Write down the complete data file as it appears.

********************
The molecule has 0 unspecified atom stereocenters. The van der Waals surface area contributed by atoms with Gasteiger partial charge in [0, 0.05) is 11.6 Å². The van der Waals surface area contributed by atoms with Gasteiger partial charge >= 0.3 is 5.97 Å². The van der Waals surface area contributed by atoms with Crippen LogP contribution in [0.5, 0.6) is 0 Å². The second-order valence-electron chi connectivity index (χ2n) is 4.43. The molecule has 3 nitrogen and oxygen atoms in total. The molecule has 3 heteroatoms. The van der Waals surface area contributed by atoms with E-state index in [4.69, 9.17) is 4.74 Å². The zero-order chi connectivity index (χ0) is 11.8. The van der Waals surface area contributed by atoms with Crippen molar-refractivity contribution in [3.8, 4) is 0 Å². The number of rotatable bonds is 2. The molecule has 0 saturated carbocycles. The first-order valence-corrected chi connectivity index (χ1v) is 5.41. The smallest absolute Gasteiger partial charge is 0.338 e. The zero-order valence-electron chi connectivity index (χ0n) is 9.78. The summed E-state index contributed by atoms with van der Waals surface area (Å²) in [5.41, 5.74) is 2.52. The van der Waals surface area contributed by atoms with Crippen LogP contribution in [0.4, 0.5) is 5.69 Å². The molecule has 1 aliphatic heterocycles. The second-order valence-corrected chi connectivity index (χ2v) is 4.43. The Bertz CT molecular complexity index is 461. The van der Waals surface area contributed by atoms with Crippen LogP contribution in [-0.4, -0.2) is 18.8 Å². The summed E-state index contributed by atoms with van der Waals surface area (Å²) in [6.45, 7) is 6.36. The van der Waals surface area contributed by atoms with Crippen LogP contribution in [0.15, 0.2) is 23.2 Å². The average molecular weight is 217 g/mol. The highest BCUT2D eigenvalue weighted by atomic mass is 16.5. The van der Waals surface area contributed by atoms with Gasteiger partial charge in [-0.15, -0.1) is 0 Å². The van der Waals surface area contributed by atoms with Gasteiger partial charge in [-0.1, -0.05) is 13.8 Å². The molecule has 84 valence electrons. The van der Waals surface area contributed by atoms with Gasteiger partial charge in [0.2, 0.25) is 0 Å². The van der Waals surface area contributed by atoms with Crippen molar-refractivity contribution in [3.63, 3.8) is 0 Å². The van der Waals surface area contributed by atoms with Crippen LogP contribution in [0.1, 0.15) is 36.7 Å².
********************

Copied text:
The molecule has 0 unspecified atom stereocenters. The van der Waals surface area contributed by atoms with Gasteiger partial charge in [0, 0.05) is 11.6 Å². The van der Waals surface area contributed by atoms with Gasteiger partial charge >= 0.3 is 5.97 Å². The van der Waals surface area contributed by atoms with Crippen LogP contribution in [0.5, 0.6) is 0 Å². The second-order valence-electron chi connectivity index (χ2n) is 4.43. The molecule has 3 nitrogen and oxygen atoms in total. The molecule has 3 heteroatoms. The van der Waals surface area contributed by atoms with E-state index in [4.69, 9.17) is 4.74 Å². The zero-order chi connectivity index (χ0) is 11.8. The van der Waals surface area contributed by atoms with Crippen molar-refractivity contribution in [3.8, 4) is 0 Å². The number of rotatable bonds is 2. The molecule has 0 saturated carbocycles. The first-order valence-corrected chi connectivity index (χ1v) is 5.41. The smallest absolute Gasteiger partial charge is 0.338 e. The zero-order valence-electron chi connectivity index (χ0n) is 9.78. The summed E-state index contributed by atoms with van der Waals surface area (Å²) in [5.41, 5.74) is 2.52. The van der Waals surface area contributed by atoms with Crippen LogP contribution in [0.4, 0.5) is 5.69 Å². The molecule has 1 aliphatic heterocycles. The second-order valence-corrected chi connectivity index (χ2v) is 4.43. The Bertz CT molecular complexity index is 461. The van der Waals surface area contributed by atoms with Crippen LogP contribution in [-0.4, -0.2) is 18.8 Å². The summed E-state index contributed by atoms with van der Waals surface area (Å²) in [6.45, 7) is 6.36. The van der Waals surface area contributed by atoms with Crippen LogP contribution in [0.15, 0.2) is 23.2 Å². The average molecular weight is 217 g/mol. The highest BCUT2D eigenvalue weighted by atomic mass is 16.5. The van der Waals surface area contributed by atoms with Gasteiger partial charge in [-0.15, -0.1) is 0 Å². The van der Waals surface area contributed by atoms with Gasteiger partial charge in [-0.1, -0.05) is 13.8 Å². The molecule has 84 valence electrons. The van der Waals surface area contributed by atoms with Gasteiger partial charge in [0.2, 0.25) is 0 Å². The van der Waals surface area contributed by atoms with Crippen molar-refractivity contribution in [3.63, 3.8) is 0 Å². The van der Waals surface area contributed by atoms with Crippen LogP contribution in [0.1, 0.15) is 36.7 Å².